Is it time to end the blame game?
The concept of ‘no fault’ divorce has been raised for some time and has again become a topical subject through its recent discussion at the Conservative Party Conference.
Back in 2015, the No Fault Divorce Bill was introduced but it was not progressed and to date the law is unchanged. However, calls continue to be made for the divorce process to be modernised and for the idea of “no fault” divorce to become a reality.
Critics of the idea have said it could undermine the institution of marriage by making divorce easier. However Resolution, the organisation that promotes a constructive and non-confrontational approach to family law, believes “no fault” divorce to be an important introduction to today’s society.
Currently in England and Wales, the person seeking a divorce has to establish that the marriage has broken down irretrievably by claiming one of five facts. Three of those require a period of separation of at least two years, or else ‘blame’ has to be apportioned to one party on the fact of either adultery or unreasonable behaviour.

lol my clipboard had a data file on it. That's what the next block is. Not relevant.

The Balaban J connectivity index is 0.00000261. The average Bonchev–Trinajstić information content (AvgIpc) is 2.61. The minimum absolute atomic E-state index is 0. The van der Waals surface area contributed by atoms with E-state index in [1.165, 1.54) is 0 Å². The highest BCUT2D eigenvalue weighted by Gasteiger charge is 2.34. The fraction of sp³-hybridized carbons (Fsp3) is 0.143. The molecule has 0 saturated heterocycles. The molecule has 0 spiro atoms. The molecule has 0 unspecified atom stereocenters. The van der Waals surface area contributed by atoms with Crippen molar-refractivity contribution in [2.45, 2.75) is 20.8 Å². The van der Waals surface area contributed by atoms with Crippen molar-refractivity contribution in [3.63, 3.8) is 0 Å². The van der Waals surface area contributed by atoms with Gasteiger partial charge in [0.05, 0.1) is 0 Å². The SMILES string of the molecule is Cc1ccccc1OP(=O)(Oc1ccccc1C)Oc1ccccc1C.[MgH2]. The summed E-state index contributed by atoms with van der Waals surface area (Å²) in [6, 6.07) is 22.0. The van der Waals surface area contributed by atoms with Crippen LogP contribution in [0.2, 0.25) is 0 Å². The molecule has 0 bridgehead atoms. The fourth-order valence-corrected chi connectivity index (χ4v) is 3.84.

However, some people do not want to assign blame. Instead they wish to minimise pain and keep the unfortunate process as amicable as possible, especially when children are involved.
Often, couples divorce because they have sadly grown apart. They do not blame the other party and therefore do not want to add hurt to what is already a very difficult time. The fact a couple is divorcing can be traumatic enough without the need to bring blame into the equation, where in reality there is none.
In our experience, “mud-slinging” from the outset of a case can have a negative impact on important discussions regarding financial and child arrangements. This is particularly relevant when the parties need to co-operate for the benefit of their children.
Furthermore, with an under-resourced court system judges are spending considerable time going through divorce forms when they are really needed for other more urgent pressing cases.
In a society where couples are encouraged to resolve their differences outside court – this fault based system certainly seems counterproductive, adding unnecessary complexity, cost and delay.